All over tech blogs one can read that smartphones and connected devices represent another wave of the digital revolution. There are 5.6bn mobile phone subscribers and at the end of 2011 already 835m of them were equipped with smartphones. Smartphone sales in Western Europe and the US are meanwhile outpacing feature phone sales. But it’s not only about device coverage – we also became heavy users of our smartphones these days. Total app downloads have surpassed the 30bn mark lately in 2011. 8 out of 10 would select their smartphone out of 3 things they can take on a lonely island. We tend to think that all of this is a huge step forward for mobile technology and innovation will slow down over the next years. I think it will be the opposite. To me, so far we have only achieved the technical foundation (soft- and hardware for mobile devices, wireless data transfer,…) to get the real revolution going. The main reason why this has not yet taken fully off is because the “non-mobile” environment is adapting very slowly to the new reality.
Let me give you some more data to underline my argumentation. Today’s most widespread activities on smartphones is communication, according to Google. We make calls and send sms (> 90% of users), we check e-mail (82%) or use social networking sites (63%). Other top categories include playing games, checking news or weather. Some of us (roughly 1/3) also listen to music and watch video on mobile. Six years ago I used to have a Windows Phone, one of the first connected phones, that let me do all of that stuff too. It was just not that fast and the quality was much worse than my iPhone today – but still it were the same activities. Nothing groundbreaking new since then. Still we think that in the last few years so much has changed in mobile.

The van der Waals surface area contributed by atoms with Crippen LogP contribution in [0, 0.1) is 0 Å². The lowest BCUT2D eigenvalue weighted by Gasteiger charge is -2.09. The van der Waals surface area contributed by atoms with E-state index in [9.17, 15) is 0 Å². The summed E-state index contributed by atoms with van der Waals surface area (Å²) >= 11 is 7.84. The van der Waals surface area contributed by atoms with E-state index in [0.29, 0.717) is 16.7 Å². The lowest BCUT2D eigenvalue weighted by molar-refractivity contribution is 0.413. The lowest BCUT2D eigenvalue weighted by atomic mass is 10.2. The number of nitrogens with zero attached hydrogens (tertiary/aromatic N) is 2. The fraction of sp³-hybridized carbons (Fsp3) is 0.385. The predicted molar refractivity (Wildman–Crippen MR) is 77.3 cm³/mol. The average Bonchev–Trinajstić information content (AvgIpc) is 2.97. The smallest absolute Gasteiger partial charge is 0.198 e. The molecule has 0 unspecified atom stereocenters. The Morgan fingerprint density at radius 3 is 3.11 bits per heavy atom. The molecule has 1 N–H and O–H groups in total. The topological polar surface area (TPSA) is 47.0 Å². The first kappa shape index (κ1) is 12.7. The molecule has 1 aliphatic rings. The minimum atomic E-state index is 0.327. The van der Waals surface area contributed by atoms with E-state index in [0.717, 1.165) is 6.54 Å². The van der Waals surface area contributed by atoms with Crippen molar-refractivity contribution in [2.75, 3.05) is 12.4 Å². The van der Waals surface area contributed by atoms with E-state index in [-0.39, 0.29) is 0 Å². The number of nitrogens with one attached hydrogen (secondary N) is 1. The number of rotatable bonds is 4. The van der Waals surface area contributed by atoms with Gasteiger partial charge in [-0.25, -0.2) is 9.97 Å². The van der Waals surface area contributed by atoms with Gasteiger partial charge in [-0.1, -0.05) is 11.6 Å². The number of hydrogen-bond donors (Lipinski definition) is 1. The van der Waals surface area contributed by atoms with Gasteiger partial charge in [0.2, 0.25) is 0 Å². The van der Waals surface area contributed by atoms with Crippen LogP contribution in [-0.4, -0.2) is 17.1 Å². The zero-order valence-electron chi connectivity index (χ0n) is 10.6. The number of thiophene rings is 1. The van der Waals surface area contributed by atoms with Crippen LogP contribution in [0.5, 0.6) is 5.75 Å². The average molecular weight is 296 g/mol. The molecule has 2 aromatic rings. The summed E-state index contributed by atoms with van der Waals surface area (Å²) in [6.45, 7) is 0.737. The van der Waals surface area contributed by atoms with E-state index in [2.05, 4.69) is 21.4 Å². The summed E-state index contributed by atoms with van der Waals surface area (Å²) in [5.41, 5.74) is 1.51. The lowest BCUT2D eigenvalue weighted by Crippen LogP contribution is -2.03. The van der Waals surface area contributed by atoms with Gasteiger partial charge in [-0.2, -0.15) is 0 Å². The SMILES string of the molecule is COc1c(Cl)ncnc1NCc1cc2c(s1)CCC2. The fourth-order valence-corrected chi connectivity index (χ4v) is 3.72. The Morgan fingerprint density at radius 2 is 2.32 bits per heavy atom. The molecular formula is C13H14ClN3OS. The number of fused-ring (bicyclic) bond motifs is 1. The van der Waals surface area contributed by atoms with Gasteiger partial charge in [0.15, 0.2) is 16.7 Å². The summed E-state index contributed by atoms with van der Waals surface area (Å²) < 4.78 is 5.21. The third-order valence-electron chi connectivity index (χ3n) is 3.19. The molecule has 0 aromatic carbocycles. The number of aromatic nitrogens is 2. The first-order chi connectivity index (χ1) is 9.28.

So what would be the real innovation that I am looking for in mobile? Actually it’s quite simple things and all technical requirements are already available. Here are some examples:
- I want to use my phone to store all my ID cards on it. No more driving licence and no more passports. One phone to rule them all.
- I want to order pizza in a “smartphone way”, so not by dialing a number, just by selecting from a menu and it gets delivered and I see when it arrives and everything is paid via Paypal or iTunes.
- I want to shop my everyday consumption in my favorite shops from my mobile and pick all the stuff up on my way home from office.
The list would be endless. Still, I am not demanding to have NFC or a perfectly integrated mobile payment solution (I want to do online payments on my mobile), so not any functionality that is not yet technologically mature. All ingredients would be available today, it’s just nobody goes after the opportunity, because the “non-mobile” environment (government, pizza service, retailers,…) is slow in adapting to the new reality.
My motive for this post was a recent visit to McDonald’s in Graz, which has just recently been refurbished. It appears that they have new self-service cashiers. You can select your meal and pay with bank or credit card at the self-service cashier, then you’ll get your meal handed out to you. See the picture below.
These stations are called easy order. Now imagine how easy ordering would be if you can do it on your smartphone. Open the McDonald’s App and select the menu during your drive to the restaurant, payment is done online. Once you’re there, you pick up your meal and go have a seat.
For McDonald’s such an app won’t change a lot compared to the current “easy order” flow. But I think more people would be using the app option (more speed for McDonalds and better process flow), more data is collected for marketing purposes, space in the restaurant can be used for seatings (they had 4 easy order stations there!!), customers would be happier and a lot of money would be saved (compare the cost of an app to the cost of 4 stations per restaurant).
I am sure in a few years things will work out the way I’d like to see them now. Then also the “non-mobile” environment has realized that mobile can do much more than they always thought. I hope mobile is not about playing games when I’m waiting for the bus, mobile should facilitate people’s life’s.